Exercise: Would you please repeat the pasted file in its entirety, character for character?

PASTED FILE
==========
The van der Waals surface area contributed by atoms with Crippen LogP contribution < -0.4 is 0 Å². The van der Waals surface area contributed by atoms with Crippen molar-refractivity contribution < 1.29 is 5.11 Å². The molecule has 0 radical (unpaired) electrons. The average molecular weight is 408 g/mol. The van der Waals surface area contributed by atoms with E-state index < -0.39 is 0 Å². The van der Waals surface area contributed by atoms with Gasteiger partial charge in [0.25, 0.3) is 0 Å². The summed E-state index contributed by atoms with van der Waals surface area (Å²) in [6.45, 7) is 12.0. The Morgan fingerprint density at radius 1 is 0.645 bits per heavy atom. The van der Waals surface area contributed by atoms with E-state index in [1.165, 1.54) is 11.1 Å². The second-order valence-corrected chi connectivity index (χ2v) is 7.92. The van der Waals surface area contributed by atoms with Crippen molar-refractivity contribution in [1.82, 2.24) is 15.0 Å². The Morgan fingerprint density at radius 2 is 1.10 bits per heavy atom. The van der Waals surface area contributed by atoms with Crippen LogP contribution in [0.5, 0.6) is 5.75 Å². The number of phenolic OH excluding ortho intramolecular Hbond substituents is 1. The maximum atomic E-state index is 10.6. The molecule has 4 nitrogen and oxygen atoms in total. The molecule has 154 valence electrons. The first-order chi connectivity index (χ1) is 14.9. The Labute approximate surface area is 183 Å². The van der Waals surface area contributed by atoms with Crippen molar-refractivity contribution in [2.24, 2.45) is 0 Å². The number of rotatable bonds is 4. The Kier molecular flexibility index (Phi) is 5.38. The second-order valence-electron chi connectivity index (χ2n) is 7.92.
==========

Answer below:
The van der Waals surface area contributed by atoms with Crippen LogP contribution < -0.4 is 0 Å². The van der Waals surface area contributed by atoms with Crippen molar-refractivity contribution < 1.29 is 5.11 Å². The molecule has 0 radical (unpaired) electrons. The average molecular weight is 408 g/mol. The van der Waals surface area contributed by atoms with E-state index < -0.39 is 0 Å². The van der Waals surface area contributed by atoms with Gasteiger partial charge in [0.25, 0.3) is 0 Å². The summed E-state index contributed by atoms with van der Waals surface area (Å²) in [6.45, 7) is 12.0. The Morgan fingerprint density at radius 1 is 0.645 bits per heavy atom. The van der Waals surface area contributed by atoms with E-state index in [1.165, 1.54) is 11.1 Å². The second-order valence-corrected chi connectivity index (χ2v) is 7.92. The van der Waals surface area contributed by atoms with Crippen molar-refractivity contribution in [1.82, 2.24) is 15.0 Å². The Morgan fingerprint density at radius 2 is 1.10 bits per heavy atom. The van der Waals surface area contributed by atoms with Crippen LogP contribution in [0.5, 0.6) is 5.75 Å². The number of phenolic OH excluding ortho intramolecular Hbond substituents is 1. The maximum atomic E-state index is 10.6. The molecule has 4 nitrogen and oxygen atoms in total. The molecule has 154 valence electrons. The first-order chi connectivity index (χ1) is 14.9. The Labute approximate surface area is 183 Å². The van der Waals surface area contributed by atoms with Crippen molar-refractivity contribution in [2.24, 2.45) is 0 Å². The number of rotatable bonds is 4. The Kier molecular flexibility index (Phi) is 5.38. The second-order valence-electron chi connectivity index (χ2n) is 7.92.